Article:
On May 15, 2017, the Supreme Court decided Midland Funding, LLC v. Johnson, No. 16-348. The Court held that a creditor’s proof of claim that made clear that the statute of limitations to collect the debt had run was not “false, deceptive, or misleading” and did not use any “unfair or unconscionable means” to collect a debt under the Fair Debt Collection Practices Act (the “Act”).
Johnson, the respondent, filed for personal bankruptcy under Chapter 13 of the Bankruptcy Code (the “Code”). Petitioner Midland Funding, LLC filed a proof of claim in the bankruptcy proceedings asserting in writing that Johnson owed Midland $1,879.71 in credit-card debt. The proof of claim made clear that the last charge on the account was over a decade earlier. The relevant statute of limitations was six years. Johnson objected to the claim, and the Bankruptcy Court disallowed the claim. Johnson later brought a lawsuit alleging that Midland violated the Act, arguing that Midland’s conduct in filing the claim was “false,” “deceptive,” “misleading,” “unconscionable,” or “unfair” within the meaning of the Act. The District Court found Midland’s conduct did not violate the Act, but the Eleventh Circuit reversed.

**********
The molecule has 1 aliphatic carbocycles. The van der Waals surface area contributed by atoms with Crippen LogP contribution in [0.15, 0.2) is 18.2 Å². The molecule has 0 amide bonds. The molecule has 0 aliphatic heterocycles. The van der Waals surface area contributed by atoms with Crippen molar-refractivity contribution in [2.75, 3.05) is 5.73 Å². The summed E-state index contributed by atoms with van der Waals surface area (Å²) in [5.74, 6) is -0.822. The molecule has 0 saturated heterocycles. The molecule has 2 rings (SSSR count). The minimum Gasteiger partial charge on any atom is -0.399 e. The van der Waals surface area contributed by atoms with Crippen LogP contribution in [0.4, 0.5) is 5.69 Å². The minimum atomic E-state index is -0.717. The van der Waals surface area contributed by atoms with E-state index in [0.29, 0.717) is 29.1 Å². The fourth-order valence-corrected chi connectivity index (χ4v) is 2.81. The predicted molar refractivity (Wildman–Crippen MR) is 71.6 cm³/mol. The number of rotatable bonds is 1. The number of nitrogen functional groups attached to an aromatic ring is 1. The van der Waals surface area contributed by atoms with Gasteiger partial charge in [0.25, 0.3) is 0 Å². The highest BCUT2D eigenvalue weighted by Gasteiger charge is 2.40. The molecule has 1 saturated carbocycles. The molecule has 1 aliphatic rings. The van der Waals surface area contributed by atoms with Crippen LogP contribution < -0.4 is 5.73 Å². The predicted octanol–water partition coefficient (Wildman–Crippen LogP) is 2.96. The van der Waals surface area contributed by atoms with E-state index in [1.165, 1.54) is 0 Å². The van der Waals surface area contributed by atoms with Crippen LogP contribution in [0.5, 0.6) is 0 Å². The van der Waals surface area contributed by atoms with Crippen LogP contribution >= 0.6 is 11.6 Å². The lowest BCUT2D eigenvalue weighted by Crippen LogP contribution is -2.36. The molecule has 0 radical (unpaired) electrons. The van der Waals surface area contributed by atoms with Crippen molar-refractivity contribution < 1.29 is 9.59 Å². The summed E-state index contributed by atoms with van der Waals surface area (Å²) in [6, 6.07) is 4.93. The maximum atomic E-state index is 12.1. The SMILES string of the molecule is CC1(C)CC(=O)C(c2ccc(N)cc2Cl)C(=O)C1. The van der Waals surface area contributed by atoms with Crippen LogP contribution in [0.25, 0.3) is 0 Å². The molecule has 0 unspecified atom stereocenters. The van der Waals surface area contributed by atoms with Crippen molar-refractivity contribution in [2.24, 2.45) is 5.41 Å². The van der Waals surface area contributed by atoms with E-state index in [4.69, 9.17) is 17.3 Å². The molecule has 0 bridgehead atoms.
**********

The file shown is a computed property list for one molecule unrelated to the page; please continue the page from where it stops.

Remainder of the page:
In keeping with the majority of the Courts of Appeals that had considered the matter, the Court reversed the Eleventh Circuit, holding that “Midland’s filing of a proof of claim that on its face indicates that the limitations period has run does not fall within the scope of any of the five relevant words” of the Act. The Bankruptcy Code defines “claim” very broadly. A “claim” under the Bankruptcy Code does not have to be “enforceable.” Timeliness is an affirmative defense. Accordingly, the Court concluded that the proof of claim was not “false, deceptive, or misleading.”
A “closer question” was whether Midland’s filing of an obviously time-barred claim was “unfair” or “unconscionable.” The context of Chapter 13 bankruptcy proceedings, however, is “significantly” different from a consumer civil suit. The Court found that the Act and the Code have “different purposes and structural features” and that finding the Act applicable to the present circumstances would “upset ‘that delicate balance.’”
Justice Breyer delivered the opinion of the Court, joined by Chief Justice Roberts and Justices Kennedy, Thomas, and Alito. Justice Sotomayor filed a dissent, joined by Justices Ginsburg and Kagan. Justice Gorsuch took no part in the consideration or decision of this case.